According to many of his contemporaries, Mark Rothko was a genius. He was an innovator who made giant canvases that absorbed the spectator, creating consummating experiences the artist said were meant to be spiritual and akin to religious ecstasy.
But when the swinging sixties came along, Rothko and his deeply intellectual paintings were brushed under the carpet. Pop art quickly became a thing, and suddenly Rothko’s foreboding colour fields seemed outdated and old fashioned in the wake of the hip counterculture movement.
But the intervening years have been kind to the tragic artist who committed suicide when he was 66, and in the 21st century we see him as the great visionary that he was. And if you’re looking to get clued-up on what Rothko and his sparse yet monumental blocks of colour were all about, let’s take a look at 7 things you need to know about Mark Rothko and his art.
Rothko Wasn’t A Colorist
At first sight, Rothko looks like a colourist. After all, Rothko eventually rejected lines altogether and stuck to just abstract colours to convey what he was trying to say. Yet remarkably enough Rothko denied that he was a colourist and grew angry whenever someone accused him of being one.
To Rothko, colour was just a vehicle that allowed him to express himself. He wanted to provoke an emotional reaction in the viewer, and if colour was what he had to use, then he would use it; yet he despised it whenever a critic or observer would discuss the relationships of the colours in his paintings.
“If you are only moved by colour relationships, you are missing the point.”
Rothko’s Career Can Be Divided Into Four Periods
Rothko’s four periods began with his Realist years, from 1924 – 1940, before moving onto the Surrealist years, which lasted from 1940 until 1946. Then came his Transitional years, from 1946 – 1949, before finally his Classical years, which lasted from 1949 until his death in 1970.
Rothko was never a particularly great technical painter, once saying there is a difference between pure painterly technique and technique that is related to the spirit. Even in his Realist years, his technique was linked to his spirit, as crude strips of figures and deformed perspectives make up his paintings. It was Realism in Rothko’s eyes only.
His Classical years are what most of us know him for best; huge canvases consisting of one or two blocks of colour which the viewer is invited to immerse themselves in.
Rothko Wasn’t Driven By Money
Rothko was once accused by his contemporary Clyfford Still – a staunch abstractionist – of “selling out” and for being in art only for the money. Still was so incensed by the direction he thought his buddy was taking that he asked for all the paintings he had given to him to be returned. Once returned, the pair never spoke again.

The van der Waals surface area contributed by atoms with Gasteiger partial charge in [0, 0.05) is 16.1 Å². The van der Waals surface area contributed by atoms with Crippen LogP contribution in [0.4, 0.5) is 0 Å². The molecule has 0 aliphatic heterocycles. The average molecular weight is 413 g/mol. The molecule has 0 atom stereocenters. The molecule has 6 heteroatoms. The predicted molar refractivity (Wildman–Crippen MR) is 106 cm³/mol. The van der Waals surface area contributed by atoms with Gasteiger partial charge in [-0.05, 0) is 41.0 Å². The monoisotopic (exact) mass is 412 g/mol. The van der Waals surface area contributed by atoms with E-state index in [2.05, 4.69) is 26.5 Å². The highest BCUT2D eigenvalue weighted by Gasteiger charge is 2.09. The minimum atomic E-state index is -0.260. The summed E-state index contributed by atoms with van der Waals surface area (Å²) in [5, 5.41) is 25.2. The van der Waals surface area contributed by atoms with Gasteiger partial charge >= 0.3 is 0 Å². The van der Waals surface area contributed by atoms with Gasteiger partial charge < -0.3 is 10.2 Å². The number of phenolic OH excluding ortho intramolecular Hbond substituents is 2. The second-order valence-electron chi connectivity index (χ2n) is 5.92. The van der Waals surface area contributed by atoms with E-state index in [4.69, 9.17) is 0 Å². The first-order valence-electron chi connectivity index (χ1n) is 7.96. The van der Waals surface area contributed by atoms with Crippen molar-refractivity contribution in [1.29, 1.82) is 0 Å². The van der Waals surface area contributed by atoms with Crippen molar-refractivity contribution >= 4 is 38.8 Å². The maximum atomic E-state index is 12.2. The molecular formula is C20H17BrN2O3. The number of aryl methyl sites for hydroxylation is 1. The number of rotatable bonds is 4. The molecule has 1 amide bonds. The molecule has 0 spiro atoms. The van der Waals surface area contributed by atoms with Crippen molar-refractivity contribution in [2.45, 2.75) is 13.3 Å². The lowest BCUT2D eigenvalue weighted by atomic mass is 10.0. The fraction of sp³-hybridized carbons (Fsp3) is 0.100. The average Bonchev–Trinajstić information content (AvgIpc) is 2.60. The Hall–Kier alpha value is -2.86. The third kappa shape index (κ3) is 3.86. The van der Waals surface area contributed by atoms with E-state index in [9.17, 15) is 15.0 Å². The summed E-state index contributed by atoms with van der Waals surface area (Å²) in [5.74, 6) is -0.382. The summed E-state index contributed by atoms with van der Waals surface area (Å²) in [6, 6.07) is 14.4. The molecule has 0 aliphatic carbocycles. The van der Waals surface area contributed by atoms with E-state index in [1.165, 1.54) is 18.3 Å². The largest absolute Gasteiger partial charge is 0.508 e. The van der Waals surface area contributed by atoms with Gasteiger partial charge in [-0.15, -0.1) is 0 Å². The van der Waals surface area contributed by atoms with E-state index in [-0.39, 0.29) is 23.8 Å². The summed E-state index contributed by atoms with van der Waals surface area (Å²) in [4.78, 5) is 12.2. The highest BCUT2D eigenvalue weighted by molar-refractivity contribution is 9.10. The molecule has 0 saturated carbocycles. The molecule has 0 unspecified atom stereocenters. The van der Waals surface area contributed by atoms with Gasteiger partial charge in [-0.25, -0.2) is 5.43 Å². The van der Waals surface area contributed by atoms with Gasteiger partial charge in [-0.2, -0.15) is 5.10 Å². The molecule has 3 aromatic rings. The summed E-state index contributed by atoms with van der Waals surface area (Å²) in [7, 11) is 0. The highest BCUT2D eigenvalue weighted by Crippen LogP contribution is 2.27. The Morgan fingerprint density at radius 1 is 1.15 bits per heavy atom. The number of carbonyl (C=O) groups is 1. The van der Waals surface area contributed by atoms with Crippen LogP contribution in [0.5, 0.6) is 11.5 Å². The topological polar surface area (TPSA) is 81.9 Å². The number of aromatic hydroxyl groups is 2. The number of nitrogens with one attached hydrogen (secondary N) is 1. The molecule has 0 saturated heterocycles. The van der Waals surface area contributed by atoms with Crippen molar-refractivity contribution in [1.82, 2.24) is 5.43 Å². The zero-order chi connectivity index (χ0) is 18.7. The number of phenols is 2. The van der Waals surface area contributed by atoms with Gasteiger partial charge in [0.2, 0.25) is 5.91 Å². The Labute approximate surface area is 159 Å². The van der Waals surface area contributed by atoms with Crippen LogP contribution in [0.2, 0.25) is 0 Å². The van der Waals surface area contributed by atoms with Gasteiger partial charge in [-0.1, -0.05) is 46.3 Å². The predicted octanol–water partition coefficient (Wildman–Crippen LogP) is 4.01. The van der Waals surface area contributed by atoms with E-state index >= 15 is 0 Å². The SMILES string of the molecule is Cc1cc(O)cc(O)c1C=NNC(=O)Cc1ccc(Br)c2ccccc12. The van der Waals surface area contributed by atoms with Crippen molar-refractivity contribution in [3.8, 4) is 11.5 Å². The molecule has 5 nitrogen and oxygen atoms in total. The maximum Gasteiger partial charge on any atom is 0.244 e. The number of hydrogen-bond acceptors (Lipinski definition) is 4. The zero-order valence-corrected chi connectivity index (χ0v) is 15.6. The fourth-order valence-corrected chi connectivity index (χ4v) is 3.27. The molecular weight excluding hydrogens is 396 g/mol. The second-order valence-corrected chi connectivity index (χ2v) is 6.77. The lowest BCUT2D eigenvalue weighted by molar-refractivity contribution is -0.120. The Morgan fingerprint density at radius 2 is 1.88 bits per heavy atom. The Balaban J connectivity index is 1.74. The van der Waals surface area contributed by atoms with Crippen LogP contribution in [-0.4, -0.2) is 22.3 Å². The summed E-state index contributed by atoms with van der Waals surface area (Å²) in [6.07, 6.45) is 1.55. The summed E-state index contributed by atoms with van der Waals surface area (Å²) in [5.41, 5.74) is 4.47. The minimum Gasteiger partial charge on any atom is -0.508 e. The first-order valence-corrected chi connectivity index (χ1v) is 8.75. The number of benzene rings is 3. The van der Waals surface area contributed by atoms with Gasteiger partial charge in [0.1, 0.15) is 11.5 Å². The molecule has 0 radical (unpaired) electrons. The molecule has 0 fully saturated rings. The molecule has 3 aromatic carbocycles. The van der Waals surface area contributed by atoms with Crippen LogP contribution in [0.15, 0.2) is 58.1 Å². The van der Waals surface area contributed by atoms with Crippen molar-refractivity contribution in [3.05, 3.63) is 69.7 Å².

But Rothko was entirely devoted to his art, and was one of the great art theorists and intellectuals who was constantly striving for meaning and expression. In 1958, he was offered the chance to hang a few works in the prestigious Four Seasons restaurant in New York in a commission that would have seen his work viewed by all the serious money-makers of the time.
But after dining there one evening with his wife, he realised that it was a middle-class establishment populated by diners who wouldn’t have a clue what his art was trying to say. Incensed, he cancelled the contract and refunded any advance payment.
As a side note, Rothko’s paintings now sell for millions and millions of dollars.
Rothko Later Became Depressed, Which Was Reflected In His Art
Although Rothko claimed that “tragedy is the only source book for art” early on in his career, he continued to paint using bright, vibrant colours that offered the viewer hope.
It was only until the late fifties that his paintings began to reflect his ever darkening mood. Gripped by depression, Rothko’s art became wracked with despair, with Untitled 1969, painted just a year before his suicide, his gloomiest ever.
Rothko Was A Fierce Intellectual
And here is the evidence:
“To us art is an adventure into an unknown world, which can be explored only by those willing to take the risk.”
“We favour the simple expression of the complex thought. We are for the large shape because it has the impact of the unequivocal. We wish to reassert the picture plane. We are for flat forms because they destroy illusion and reveal truth.”
“Maybe you have noticed two characteristics exist in my paintings; either their surfaces are expansive and push outward in all directions, or their surfaces contract and rush inward in all directions. Between these two poles you can find everything I want to say.”
Rothko Was A Big Fan Of Child Art
Throughout the 1930’s, Rothko taught art to children and for his first ever exhibition he invited his students to exhibit their work alongside his.
Recognising the important of what children can teach us about art, Rothko believed that children have an inborn feel for form and that they should be encouraged from an early age to express themselves as freely as possible, without any academic restraints.
“The result (of a work of art) is a constant creative activity in which the child creates an entire child-like cosmology, which expresses the infinitely varied and exciting world of a child’s fancies and experiences.”
Rothko felt that we could learn a lot from children when it comes to creating art, including their simple understanding of the world, as well as their spontaneity and their directness.